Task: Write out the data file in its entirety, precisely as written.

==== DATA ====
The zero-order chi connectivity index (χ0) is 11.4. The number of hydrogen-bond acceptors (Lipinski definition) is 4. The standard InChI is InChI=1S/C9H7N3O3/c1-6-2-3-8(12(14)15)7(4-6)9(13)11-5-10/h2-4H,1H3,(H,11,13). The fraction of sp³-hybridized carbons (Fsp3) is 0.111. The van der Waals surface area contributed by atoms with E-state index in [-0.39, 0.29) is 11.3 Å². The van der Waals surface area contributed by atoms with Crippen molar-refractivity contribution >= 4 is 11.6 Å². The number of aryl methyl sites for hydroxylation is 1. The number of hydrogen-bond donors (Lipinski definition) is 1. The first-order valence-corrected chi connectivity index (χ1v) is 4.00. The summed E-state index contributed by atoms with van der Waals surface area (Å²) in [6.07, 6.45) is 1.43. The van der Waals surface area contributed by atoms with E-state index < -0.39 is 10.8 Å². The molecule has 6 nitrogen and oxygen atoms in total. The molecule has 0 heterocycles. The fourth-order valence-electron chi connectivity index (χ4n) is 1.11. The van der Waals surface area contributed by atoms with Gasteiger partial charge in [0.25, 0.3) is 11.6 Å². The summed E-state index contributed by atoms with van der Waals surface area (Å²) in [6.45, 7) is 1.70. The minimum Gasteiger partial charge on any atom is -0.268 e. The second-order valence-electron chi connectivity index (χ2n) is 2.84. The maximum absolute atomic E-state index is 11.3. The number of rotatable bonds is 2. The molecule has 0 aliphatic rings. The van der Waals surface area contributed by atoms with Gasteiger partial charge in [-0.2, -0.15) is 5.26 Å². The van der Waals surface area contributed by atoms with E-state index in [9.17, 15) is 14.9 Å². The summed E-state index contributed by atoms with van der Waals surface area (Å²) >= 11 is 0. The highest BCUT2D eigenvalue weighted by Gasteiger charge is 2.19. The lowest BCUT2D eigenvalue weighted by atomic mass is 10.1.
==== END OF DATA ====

The zero-order chi connectivity index (χ0) is 11.4. The number of hydrogen-bond acceptors (Lipinski definition) is 4. The standard InChI is InChI=1S/C9H7N3O3/c1-6-2-3-8(12(14)15)7(4-6)9(13)11-5-10/h2-4H,1H3,(H,11,13). The fraction of sp³-hybridized carbons (Fsp3) is 0.111. The van der Waals surface area contributed by atoms with E-state index in [-0.39, 0.29) is 11.3 Å². The van der Waals surface area contributed by atoms with Crippen molar-refractivity contribution >= 4 is 11.6 Å². The number of aryl methyl sites for hydroxylation is 1. The number of hydrogen-bond donors (Lipinski definition) is 1. The first-order valence-corrected chi connectivity index (χ1v) is 4.00. The summed E-state index contributed by atoms with van der Waals surface area (Å²) in [6.07, 6.45) is 1.43. The van der Waals surface area contributed by atoms with E-state index < -0.39 is 10.8 Å². The molecule has 6 nitrogen and oxygen atoms in total. The molecule has 0 heterocycles. The fourth-order valence-electron chi connectivity index (χ4n) is 1.11. The van der Waals surface area contributed by atoms with Gasteiger partial charge in [0.25, 0.3) is 11.6 Å². The summed E-state index contributed by atoms with van der Waals surface area (Å²) in [6.45, 7) is 1.70. The minimum Gasteiger partial charge on any atom is -0.268 e. The second-order valence-electron chi connectivity index (χ2n) is 2.84. The maximum absolute atomic E-state index is 11.3. The number of rotatable bonds is 2. The molecule has 0 aliphatic rings. The van der Waals surface area contributed by atoms with Gasteiger partial charge in [-0.2, -0.15) is 5.26 Å². The van der Waals surface area contributed by atoms with E-state index in [9.17, 15) is 14.9 Å². The summed E-state index contributed by atoms with van der Waals surface area (Å²) >= 11 is 0. The highest BCUT2D eigenvalue weighted by Gasteiger charge is 2.19. The lowest BCUT2D eigenvalue weighted by atomic mass is 10.1.